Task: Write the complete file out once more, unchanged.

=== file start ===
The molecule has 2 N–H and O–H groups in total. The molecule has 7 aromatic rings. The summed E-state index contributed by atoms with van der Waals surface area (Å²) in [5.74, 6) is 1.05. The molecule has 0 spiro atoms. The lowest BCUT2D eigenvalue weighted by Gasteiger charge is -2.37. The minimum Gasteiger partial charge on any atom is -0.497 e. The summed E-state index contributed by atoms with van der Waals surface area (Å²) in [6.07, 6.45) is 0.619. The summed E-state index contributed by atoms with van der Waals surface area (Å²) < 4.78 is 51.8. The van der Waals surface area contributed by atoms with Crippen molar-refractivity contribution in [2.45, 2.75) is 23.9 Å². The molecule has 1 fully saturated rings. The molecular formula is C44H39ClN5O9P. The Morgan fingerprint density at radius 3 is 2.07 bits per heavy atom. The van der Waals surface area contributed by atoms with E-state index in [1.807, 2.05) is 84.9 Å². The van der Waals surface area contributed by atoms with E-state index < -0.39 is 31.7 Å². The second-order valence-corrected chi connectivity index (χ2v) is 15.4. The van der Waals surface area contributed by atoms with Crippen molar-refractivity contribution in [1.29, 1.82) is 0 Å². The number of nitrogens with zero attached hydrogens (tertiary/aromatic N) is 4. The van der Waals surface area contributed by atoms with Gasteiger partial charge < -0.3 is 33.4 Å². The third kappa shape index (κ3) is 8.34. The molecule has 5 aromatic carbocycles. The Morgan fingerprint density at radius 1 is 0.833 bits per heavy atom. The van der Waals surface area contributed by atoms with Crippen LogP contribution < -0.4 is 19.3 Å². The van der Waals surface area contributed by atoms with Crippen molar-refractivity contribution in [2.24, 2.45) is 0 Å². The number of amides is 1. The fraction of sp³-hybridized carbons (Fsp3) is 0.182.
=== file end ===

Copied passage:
The molecule has 2 N–H and O–H groups in total. The molecule has 7 aromatic rings. The summed E-state index contributed by atoms with van der Waals surface area (Å²) in [5.74, 6) is 1.05. The molecule has 0 spiro atoms. The lowest BCUT2D eigenvalue weighted by Gasteiger charge is -2.37. The minimum Gasteiger partial charge on any atom is -0.497 e. The summed E-state index contributed by atoms with van der Waals surface area (Å²) in [6.07, 6.45) is 0.619. The summed E-state index contributed by atoms with van der Waals surface area (Å²) < 4.78 is 51.8. The van der Waals surface area contributed by atoms with Crippen molar-refractivity contribution in [2.45, 2.75) is 23.9 Å². The molecule has 1 fully saturated rings. The molecular formula is C44H39ClN5O9P. The Morgan fingerprint density at radius 3 is 2.07 bits per heavy atom. The van der Waals surface area contributed by atoms with E-state index in [1.807, 2.05) is 84.9 Å². The van der Waals surface area contributed by atoms with E-state index < -0.39 is 31.7 Å². The second-order valence-corrected chi connectivity index (χ2v) is 15.4. The van der Waals surface area contributed by atoms with Crippen molar-refractivity contribution in [1.29, 1.82) is 0 Å². The number of nitrogens with zero attached hydrogens (tertiary/aromatic N) is 4. The van der Waals surface area contributed by atoms with Gasteiger partial charge < -0.3 is 33.4 Å². The third kappa shape index (κ3) is 8.34. The molecule has 5 aromatic carbocycles. The Morgan fingerprint density at radius 1 is 0.833 bits per heavy atom. The van der Waals surface area contributed by atoms with Crippen LogP contribution < -0.4 is 19.3 Å². The van der Waals surface area contributed by atoms with Crippen molar-refractivity contribution in [2.24, 2.45) is 0 Å². The number of amides is 1. The fraction of sp³-hybridized carbons (Fsp3) is 0.182.